When iCloud photo is enabled, all photos are uploaded to iCloud and only a low-resolution copy is saved on the phone for browsing, the high res photo is download on-demand if the user clicks it.
Photos app will perform on-device machine learning when the device is not in use and is charging(typically while you’re sleeping) to detect faces in your photo library so that you have “people albums”. This is just one case that the app is using ML to achieve.
What confuses me is that the low res images are just not good enough to perform ML on, especially for face detection. So how can it analyze those low-res photos and giving the correct prediction?
I have two guesses:
Don’t care low or high res, just analyze what is on the device. (I don’t really believe this is the case as the face detection is too accurate to be believed that they were a result of ML on 480p photos)
On-demand loading, download the original photo from iCloud while the ML algorithm is running, and delete the original photo from the device when it is done. (Isn’t this a bandwidth waste for iCloud servers?)
I’m interested in how will it handle the case when I manually added some photo to one person(this action causes the model to change, well, eventually change after it learns the new photos that weren’t detected previously), all photos must be analyzed again using the new model. At this time, most high-resolution images (let’s say 199GB/200GB) are in iCloud only, so will the system pull them one by one to perform ML using the new model again? What if I “edit” the ML regularly? (by adding an un-detected photo to people album but not all at once) If so, this could be a huge drain to the iCloud servers… don’t forget some people do have more than 1TB of photos in iCloud.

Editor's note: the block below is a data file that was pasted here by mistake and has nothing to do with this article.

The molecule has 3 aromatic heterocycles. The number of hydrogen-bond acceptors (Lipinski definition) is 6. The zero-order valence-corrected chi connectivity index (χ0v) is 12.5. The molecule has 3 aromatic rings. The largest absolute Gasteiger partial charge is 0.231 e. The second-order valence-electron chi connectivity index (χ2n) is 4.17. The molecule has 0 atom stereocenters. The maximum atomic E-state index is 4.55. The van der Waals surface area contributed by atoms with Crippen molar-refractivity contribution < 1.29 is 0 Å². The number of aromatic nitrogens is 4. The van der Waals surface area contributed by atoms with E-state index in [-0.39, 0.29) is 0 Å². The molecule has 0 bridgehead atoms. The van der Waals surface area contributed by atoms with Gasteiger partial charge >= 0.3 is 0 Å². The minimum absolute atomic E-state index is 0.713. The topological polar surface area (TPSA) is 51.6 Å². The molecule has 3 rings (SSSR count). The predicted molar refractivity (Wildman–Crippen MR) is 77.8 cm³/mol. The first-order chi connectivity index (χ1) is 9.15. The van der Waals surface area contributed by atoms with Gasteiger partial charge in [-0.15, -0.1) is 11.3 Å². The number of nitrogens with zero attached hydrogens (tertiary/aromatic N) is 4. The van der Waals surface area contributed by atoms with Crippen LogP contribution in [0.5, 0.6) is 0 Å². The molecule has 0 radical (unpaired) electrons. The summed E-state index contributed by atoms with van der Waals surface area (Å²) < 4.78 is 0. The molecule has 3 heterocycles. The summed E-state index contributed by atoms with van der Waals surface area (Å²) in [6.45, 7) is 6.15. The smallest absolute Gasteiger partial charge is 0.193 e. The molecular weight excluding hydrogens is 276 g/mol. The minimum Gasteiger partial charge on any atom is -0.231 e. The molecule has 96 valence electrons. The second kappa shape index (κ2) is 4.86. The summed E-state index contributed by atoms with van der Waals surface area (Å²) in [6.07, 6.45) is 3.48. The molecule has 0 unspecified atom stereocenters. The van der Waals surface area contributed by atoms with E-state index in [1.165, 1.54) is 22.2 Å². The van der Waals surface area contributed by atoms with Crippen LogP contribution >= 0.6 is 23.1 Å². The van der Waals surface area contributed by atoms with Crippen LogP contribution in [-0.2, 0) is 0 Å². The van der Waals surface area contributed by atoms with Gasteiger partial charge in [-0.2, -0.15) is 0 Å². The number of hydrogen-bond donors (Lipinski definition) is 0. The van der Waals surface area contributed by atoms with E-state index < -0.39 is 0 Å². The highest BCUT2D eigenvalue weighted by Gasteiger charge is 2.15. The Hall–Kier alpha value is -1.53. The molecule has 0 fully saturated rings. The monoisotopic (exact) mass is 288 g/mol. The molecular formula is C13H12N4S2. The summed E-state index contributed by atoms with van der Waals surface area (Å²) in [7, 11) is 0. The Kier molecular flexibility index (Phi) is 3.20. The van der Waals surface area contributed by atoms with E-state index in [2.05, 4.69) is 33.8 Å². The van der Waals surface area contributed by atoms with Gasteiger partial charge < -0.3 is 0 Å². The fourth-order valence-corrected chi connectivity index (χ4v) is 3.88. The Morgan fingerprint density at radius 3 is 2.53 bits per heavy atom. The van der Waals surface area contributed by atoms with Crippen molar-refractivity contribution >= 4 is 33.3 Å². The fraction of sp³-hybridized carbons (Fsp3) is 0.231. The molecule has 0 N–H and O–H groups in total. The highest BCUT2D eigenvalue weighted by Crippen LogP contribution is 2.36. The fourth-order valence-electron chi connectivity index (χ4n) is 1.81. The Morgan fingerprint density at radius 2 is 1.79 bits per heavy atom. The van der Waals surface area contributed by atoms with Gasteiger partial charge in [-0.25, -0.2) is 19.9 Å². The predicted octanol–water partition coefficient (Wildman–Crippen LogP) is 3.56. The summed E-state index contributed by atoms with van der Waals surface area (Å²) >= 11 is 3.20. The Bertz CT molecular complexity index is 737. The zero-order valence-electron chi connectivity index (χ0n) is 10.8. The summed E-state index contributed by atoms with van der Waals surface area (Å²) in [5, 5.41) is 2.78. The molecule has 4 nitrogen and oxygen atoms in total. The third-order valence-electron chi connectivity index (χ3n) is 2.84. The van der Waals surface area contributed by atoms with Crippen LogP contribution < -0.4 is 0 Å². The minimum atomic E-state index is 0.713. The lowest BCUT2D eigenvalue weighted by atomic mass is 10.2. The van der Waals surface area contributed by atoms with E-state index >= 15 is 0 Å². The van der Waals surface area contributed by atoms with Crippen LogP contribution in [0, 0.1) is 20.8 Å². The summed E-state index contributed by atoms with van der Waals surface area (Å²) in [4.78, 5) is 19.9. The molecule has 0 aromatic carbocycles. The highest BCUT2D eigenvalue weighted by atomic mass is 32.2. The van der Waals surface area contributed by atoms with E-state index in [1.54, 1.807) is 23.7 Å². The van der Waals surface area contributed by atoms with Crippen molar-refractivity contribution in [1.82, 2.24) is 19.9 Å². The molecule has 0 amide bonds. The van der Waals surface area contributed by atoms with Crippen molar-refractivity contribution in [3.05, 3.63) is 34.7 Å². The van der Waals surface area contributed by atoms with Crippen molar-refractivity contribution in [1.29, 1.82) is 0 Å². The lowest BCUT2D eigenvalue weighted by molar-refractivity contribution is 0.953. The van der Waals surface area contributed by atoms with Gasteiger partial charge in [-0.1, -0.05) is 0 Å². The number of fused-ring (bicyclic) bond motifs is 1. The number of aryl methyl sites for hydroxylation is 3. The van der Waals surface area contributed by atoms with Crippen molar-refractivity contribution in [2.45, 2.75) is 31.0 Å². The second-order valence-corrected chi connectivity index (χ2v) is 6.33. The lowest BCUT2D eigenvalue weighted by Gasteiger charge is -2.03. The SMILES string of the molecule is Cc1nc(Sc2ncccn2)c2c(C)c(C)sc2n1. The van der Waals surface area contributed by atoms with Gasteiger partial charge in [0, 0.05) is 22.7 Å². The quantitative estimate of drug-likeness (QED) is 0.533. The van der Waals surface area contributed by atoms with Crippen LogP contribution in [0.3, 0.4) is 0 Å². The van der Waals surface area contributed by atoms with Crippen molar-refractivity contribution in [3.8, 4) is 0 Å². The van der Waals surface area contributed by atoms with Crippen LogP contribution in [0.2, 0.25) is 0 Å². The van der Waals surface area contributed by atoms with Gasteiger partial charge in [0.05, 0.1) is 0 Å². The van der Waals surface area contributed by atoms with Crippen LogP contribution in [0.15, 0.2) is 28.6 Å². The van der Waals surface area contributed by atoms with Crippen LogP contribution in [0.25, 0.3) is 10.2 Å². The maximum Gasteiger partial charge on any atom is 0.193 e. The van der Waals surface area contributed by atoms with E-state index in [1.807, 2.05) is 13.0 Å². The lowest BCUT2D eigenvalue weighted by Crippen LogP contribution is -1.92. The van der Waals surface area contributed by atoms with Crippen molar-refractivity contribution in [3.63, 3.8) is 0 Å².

Don’t take me wrong, I’m purely interested in how this whole thing works because to me it is done very nicely. And to be clear, I completely trust Apple on the “on-device” promise, and this is exactly why I asked this question to get an understanding of the technical details that make it both respecting privacy and giving accurate results.
Obviously the phone cannot do its work without the data – so it performs the on-device ML right after the photo was taken, before it is uploaded to iCloud and deleted on device – or if that wasn’t possible – it downloads the photo data from iCloud and performs the on-device ML (without necessarily storing the photo on the device).
Whether or not that is a “bandwidth waste” is fully subjective. If you care about the privacy benefits on performing ML on-device, it is not a waste – if you do not care, it could be seen as a waste.
UPDATE: With your edit, you added a question on what happens if you add new information after the fact – for example changing a name, adding a photo to a specific detected person, etc. Actually the phone does not need to download all photos again to do the whole thing all over.
When the phone has the original image, it can extract features from the photo using machine learning. It is not known exactly which features iPhoto look at, but imagine extracting numbers such as the distance between the eyes, the color of the eye, etc. Another type of machine learning then can group thee numbers into classifications of individuals, which you them can name.
These numbers are stored on the phone and allow for you to update certain information and “recalculate” the detected persons without actually needing the full image data again.